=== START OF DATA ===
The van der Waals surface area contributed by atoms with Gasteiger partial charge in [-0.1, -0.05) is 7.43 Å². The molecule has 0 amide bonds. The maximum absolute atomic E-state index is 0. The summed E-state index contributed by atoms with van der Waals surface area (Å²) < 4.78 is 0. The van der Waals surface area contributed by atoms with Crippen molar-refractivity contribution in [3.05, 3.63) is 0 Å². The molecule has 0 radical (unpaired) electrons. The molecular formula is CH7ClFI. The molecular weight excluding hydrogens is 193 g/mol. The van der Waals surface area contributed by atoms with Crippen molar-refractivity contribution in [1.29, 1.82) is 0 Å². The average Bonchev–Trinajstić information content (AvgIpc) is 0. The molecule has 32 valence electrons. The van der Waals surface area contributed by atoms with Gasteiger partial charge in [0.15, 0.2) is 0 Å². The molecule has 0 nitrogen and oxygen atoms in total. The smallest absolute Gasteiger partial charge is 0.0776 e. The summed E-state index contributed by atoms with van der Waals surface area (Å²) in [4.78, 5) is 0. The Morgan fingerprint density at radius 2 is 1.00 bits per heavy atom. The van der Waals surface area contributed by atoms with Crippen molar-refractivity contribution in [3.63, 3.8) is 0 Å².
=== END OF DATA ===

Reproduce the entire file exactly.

The van der Waals surface area contributed by atoms with Gasteiger partial charge in [-0.1, -0.05) is 7.43 Å². The molecule has 0 amide bonds. The maximum absolute atomic E-state index is 0. The summed E-state index contributed by atoms with van der Waals surface area (Å²) < 4.78 is 0. The van der Waals surface area contributed by atoms with Crippen molar-refractivity contribution in [3.05, 3.63) is 0 Å². The molecule has 0 radical (unpaired) electrons. The molecular formula is CH7ClFI. The molecular weight excluding hydrogens is 193 g/mol. The van der Waals surface area contributed by atoms with Crippen molar-refractivity contribution in [1.29, 1.82) is 0 Å². The average Bonchev–Trinajstić information content (AvgIpc) is 0. The molecule has 32 valence electrons. The van der Waals surface area contributed by atoms with Gasteiger partial charge in [0.15, 0.2) is 0 Å². The molecule has 0 nitrogen and oxygen atoms in total. The smallest absolute Gasteiger partial charge is 0.0776 e. The summed E-state index contributed by atoms with van der Waals surface area (Å²) in [4.78, 5) is 0. The Morgan fingerprint density at radius 2 is 1.00 bits per heavy atom. The van der Waals surface area contributed by atoms with Crippen molar-refractivity contribution in [3.63, 3.8) is 0 Å².